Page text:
Sometimes the best way to get things done may not be the ideal way. I learned this one summer, trying to protect my son Vincent from his rare condition FOP at a K – 12 enrichment program.
“There’s this kid in magic class, and he keeps bugging us,” said Lucas. We were standing at the door of summer kindergarten, waiting for Celine, watching a teacher scrape clay from a silver wheel.
“What does that mean?” I said. Two-year-old Isabel was restless in the umbrella stroller, trying to walk with it on her back like a shell.
“He calls us names and stuff,” said Lucas.
“Today he was throwing rubber bands at us,” said Vincent. “And so were his friends–”
“Anything else?” I needed to know. Because of the FOP, which could worsen with even slight trauma, I had to do all I could–within reason–to protect my twelve-year-old.
“Sometimes they fire paper clips,” added Lucas.
That does it.
“And he’s older–and he wears, like, chains,” said Lucas.
That does it even more. The kid and his gang could start getting physical.
I rolled Isabel in her umbrella stroller over to the summer school office the next day, wound through corridors, and met the principal, a middle-aged man with a gray mustache who knew me from my calls and letters, and listened carefully to my complaint.
“Can you kick them out, please?” I concluded.
The principal sighed. “We can’t do that.” What? Why can’t they? Who says summer school is mandatory? “But I can do something else. We’ll put an aide in there.”
I’d seen aides: somebody’s grandmother or a friendly college girl, powerless against teenage boys.
“Thank you” I said lamely. Isabel looked up at me from her stroller: You lost, said her little face. I could always pull my sons out.
The next day at summer school pick-up, Vincent announced: “We got a teacher’s aide in magic.”
“Oh?” I didn’t want to let on that it was my doing. Vincent was already growing weary of my interventions.
This aide, I was told, had instantly kept the unruly kids in line, and not a single rubber band or paper clip had been set off that morning. Good work, Mom.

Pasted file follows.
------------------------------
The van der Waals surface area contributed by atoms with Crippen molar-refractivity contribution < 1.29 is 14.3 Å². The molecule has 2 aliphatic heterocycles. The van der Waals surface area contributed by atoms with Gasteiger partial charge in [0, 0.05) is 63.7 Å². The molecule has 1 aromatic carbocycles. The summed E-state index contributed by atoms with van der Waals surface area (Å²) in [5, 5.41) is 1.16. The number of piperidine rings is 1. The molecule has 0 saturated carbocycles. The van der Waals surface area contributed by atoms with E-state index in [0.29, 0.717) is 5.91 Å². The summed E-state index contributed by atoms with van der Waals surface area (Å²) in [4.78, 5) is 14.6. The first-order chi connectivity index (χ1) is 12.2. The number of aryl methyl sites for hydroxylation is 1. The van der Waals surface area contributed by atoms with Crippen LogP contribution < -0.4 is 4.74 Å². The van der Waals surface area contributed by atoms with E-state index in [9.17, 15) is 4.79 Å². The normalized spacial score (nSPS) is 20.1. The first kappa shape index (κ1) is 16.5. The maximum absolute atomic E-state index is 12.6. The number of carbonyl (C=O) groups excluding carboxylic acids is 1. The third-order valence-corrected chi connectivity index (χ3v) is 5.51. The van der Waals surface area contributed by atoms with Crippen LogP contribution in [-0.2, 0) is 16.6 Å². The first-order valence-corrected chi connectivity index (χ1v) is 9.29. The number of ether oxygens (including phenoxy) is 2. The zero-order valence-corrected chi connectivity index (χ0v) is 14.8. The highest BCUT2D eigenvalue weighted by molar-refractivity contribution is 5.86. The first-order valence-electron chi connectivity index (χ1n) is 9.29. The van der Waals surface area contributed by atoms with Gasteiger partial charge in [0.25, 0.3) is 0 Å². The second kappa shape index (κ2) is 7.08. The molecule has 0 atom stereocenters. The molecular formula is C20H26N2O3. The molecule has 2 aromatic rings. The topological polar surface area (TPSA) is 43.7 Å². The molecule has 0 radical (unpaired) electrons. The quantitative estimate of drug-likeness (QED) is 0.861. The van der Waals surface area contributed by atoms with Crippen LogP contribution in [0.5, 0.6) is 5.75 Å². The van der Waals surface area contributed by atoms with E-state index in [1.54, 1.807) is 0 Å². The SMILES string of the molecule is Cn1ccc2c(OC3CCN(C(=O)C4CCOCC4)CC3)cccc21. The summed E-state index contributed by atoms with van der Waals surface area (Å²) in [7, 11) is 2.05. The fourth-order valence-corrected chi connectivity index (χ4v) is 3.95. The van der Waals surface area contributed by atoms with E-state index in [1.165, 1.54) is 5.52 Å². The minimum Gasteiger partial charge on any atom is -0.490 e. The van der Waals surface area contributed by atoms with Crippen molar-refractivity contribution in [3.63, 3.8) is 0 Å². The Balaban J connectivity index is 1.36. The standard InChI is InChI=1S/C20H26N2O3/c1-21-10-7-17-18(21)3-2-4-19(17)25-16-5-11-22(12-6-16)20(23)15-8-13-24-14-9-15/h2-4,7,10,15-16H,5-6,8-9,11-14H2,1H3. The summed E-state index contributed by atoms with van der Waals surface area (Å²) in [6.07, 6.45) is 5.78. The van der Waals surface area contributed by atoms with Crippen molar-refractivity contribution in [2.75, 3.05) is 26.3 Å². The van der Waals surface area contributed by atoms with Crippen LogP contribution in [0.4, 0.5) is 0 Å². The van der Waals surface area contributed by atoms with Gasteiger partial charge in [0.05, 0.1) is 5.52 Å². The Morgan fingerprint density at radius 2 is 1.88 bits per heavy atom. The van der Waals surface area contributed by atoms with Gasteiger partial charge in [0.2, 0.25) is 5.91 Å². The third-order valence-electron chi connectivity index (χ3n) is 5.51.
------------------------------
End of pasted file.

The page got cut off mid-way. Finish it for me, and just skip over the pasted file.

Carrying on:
“He’s tall,” said Vincent.
He? I hadn’t pictured a male version of a teacher’s aide. Well, this was a good idea, something like an FOP bodyguard.
“When those guys were acting up, he said, ‘You’re laughin’ now, little brother, but I’ll be the one laughin’ if you end up in the Big House.'” Lucas made the aide sound like a cowboy.
The Big House, in this context, I learned, also meant the slammer, the joint, jail, prison. A new kind of child psychology seemed to be in effect.
“He’s an ex-con!” said Lucas, in the same tone any other ten-year-old might use to say astronaut or secret agent.
I was pulling out into traffic and checked my sons in the rearview mirror. They couldn’t be happier. But what had I done? I had gotten the principal to install a criminal, maybe even a convicted felon, in my children’s magic class.
Surely the man hadn’t been guilty of murder–or worse. “Do you know why he was in prison?” I kept my voice nonchalant.
The boys shrugged. “Mom! You worry too much! He’s a good guy!” I could see the wheels turning in their heads: That’s the last time we tell her anything. “And he’s keeping those other kids in line!”
Keeping the other kids in line was key. Even so.
I let a week go by, meaning to ask the principal about the aide’s credentials. Every day that week, the boys got in the car, happy to recount tales about the Big House. The teacher’s aide had even started in on some ghost stories, something about noises at an aunt’s, a haunting, and how you never want to mess with a Ouija board. As it turned out, he had served time for a petty crime, but had been scared straight at the Big House. And from all accounts, the kids with chains and paper clips and rubber bands had been completely neutralized.
“They don’t want to end up in prison,” explained Lucas.
“Are you learning any magic in that class?”
“Card tricks,” said Vincent.
I wanted to visualize this teacher’s aide as another Shawshank Redemption inmate, a guy, who–if it turned out he hadn’t been falsely accused–had the excuse of being raised by a distant relative in a haunted house, with a Ouija board telling him to make bad choices. But he was doing his best to rehabilitate himself, setting youths straight on the Big House and protecting a boy with a rare disorder. On the other hand . . .
One day, not long after, the boys pointed out their magic aide proudly: he was a mountain of a man, with a no-nonsense voice, keeping chaos at bay. The man had a regal presence, and it was clear nobody would dare disobey authority if he had anything to do with it. He was perfect.
The last week of summer school, I rolled Isabel in her umbrella stroller back through summer school corridors to give the principal another FOP article. “Are things going better in magic?” he asked.
“Yes,” I told him. “Yes, they are! Thank you.”
“You know,” he said, looking thoughtful. “I’ve noticed it’s good to place certain aides in certain classes.”
Amen to that.